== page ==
Digital Life extract from last Wednesday 19 Sept. Interesting content on:

  • the ANZ Bank email scam
  • Computer games for oldies
  • New mobile phones
  • Lonely Girl
  • Bigger Monitors
  • Use of Podcasts in learning - particularly at University level.

Right click and download or just click to play in media player

Special request - tactical advice for Sudoko:

Sudoku Help: http://www.sudokusolver.co.uk/

Handy Hint - Use Excel to create a timeline:



Instructions here.

If you're feeling poor, check this out!

Wednesday, September 13, 2006

Is Blogging like Jazz?

Is blogging like jazz? Hmm, not sure but here's someone who thinks it is:

With production week upon us, here is a Kiwiana icon - Hammond Gamble -he's been around almost as long as Bob Dylan and his new album is definitely worth a listen to.
Excerpt from Midnight
His website:

We talk a lot about Information Literacy. I'm not overly comfortable with the term (I think I prefer a term like information management?) Wikipedia has a page on it.

Looking for information requires a lot more then simply generating a quick couple of keywords. And it involves more than just heading to Google! The process involves a more thoughtful and discriminating use of information sources. (Try the Wellesley Search Pages or the Quick Search page.) There a any number of information management tools here which can help to focus a search.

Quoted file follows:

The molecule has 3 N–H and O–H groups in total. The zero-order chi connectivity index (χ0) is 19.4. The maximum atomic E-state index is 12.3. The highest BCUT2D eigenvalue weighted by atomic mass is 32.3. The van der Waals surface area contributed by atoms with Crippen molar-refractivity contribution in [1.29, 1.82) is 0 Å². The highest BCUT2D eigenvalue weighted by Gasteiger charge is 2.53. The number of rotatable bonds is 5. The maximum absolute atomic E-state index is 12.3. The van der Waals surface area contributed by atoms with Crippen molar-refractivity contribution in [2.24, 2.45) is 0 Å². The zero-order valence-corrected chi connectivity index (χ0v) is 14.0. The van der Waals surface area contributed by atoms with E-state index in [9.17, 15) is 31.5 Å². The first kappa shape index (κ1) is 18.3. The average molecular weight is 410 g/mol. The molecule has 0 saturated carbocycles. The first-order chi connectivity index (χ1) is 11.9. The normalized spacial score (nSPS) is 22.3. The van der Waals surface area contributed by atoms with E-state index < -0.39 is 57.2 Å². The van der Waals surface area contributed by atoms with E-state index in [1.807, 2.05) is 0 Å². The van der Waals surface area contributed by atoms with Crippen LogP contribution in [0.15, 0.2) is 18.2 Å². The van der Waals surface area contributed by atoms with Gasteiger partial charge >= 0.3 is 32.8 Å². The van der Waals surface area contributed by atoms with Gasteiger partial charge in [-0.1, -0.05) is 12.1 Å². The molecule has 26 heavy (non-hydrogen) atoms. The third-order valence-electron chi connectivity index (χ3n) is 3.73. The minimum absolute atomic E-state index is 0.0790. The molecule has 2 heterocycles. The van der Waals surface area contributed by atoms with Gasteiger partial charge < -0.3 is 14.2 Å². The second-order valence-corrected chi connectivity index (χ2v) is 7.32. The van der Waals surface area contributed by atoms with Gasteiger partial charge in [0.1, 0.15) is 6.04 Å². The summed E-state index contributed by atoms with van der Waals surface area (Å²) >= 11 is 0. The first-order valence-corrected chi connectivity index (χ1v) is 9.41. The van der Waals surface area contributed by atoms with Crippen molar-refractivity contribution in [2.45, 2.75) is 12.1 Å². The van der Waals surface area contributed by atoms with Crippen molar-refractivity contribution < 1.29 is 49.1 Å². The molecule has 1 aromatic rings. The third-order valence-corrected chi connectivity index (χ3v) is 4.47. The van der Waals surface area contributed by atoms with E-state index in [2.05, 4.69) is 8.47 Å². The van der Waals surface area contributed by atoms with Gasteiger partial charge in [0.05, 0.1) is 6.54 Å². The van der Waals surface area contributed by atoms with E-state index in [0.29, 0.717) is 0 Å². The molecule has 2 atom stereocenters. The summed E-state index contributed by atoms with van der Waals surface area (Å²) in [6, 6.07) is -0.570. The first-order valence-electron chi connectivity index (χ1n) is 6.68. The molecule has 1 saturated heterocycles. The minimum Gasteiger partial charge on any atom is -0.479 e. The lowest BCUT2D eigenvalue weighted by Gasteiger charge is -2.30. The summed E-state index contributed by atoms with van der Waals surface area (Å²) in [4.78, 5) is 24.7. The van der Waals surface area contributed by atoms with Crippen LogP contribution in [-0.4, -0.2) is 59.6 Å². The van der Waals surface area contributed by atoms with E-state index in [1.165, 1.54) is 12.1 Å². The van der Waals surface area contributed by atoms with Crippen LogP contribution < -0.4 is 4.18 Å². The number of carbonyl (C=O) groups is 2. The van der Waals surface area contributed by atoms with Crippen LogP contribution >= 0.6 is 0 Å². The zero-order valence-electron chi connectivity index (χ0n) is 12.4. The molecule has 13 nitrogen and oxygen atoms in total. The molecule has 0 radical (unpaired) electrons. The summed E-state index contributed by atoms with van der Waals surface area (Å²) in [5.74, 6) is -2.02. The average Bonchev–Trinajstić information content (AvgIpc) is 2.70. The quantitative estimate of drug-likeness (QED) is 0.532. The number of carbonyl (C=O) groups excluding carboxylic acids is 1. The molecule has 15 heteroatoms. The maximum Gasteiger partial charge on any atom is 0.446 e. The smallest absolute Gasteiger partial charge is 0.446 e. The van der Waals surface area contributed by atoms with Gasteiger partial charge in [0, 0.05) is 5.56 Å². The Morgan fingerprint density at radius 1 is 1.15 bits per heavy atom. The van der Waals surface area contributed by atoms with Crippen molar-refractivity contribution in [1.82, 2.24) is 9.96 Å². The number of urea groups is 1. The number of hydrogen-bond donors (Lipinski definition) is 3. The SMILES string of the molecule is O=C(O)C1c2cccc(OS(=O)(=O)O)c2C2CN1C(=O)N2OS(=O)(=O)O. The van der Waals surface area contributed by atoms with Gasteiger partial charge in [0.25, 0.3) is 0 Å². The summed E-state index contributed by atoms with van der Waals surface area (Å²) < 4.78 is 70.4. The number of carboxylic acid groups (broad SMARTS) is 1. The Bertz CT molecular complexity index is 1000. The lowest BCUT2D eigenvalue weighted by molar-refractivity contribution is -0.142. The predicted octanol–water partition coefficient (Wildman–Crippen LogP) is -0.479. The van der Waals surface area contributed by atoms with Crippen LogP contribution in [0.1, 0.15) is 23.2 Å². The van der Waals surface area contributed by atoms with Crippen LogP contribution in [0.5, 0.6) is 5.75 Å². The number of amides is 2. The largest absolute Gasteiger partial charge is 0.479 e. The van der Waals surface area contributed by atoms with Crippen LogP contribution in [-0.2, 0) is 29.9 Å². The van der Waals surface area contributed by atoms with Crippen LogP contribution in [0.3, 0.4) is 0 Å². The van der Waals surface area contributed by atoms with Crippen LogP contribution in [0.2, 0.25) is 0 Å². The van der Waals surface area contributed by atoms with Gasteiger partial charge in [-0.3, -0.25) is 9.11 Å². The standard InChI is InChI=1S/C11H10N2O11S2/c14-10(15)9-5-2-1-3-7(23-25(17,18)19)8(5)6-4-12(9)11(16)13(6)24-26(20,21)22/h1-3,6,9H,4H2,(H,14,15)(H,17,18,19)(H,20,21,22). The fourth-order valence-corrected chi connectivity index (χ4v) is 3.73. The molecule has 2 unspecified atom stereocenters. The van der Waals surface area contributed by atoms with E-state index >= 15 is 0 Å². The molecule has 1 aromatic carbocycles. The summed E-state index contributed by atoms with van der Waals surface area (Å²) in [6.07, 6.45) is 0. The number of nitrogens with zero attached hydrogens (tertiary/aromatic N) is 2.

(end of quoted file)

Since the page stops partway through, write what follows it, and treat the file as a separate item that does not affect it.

They also need to have the ability to interrogate the information source, ensure the information answers the questions they are asking and be patient enough to verify the information.

An Information checklist for kids is below. It is a bit naive asking if the information is biased - isn't it always, and should they apply this list to all information sources? The idea is good though, and worth a look.

Websites for this week:
http://www.ct4me.net/ Use of ICT in Mathematics.

http://www.carnegiehall.org/article/explore_and_learn/art_online_resources_listening_adventures.html Music learning site - Learn about sound, music notation, text, and instruments in a fun, interactive exploration of musical repertoire. Although designed primarily for those aged 6-12, these engaging games allow both kids and adults to experience great music while learning music concepts in a stimulating environment.

And, finally Air new Zealand's daily specials page. New domestic destinations every day with some very cheap fares:

Sunday, September 10, 2006


One of my favourite scientists was a physicist named Carl Sagan who unfortunately died at an early age in the 1990's. He once said something which really puts us in our place:

'We live on a hunk of rock and metal that circles a humdrum star that is one of 400 billion other stars that make up the Milky Way Galaxy which is one of billions of other galaxies which make up a universe which may be one of a very large number, perhaps an infinite number, of other universes. That is a perspective on human life and our culture that is well worth pondering.'

This went down really well with the creationists!
He was also responsible for the cosmic calendar - a model of the life of the universe compressed into one earth year:

Graphic: http://school.discovery.com/schooladventures/universe/itsawesome/cosmiccalendar/page2.html
Find out more about Carl Sagan at Wikipedia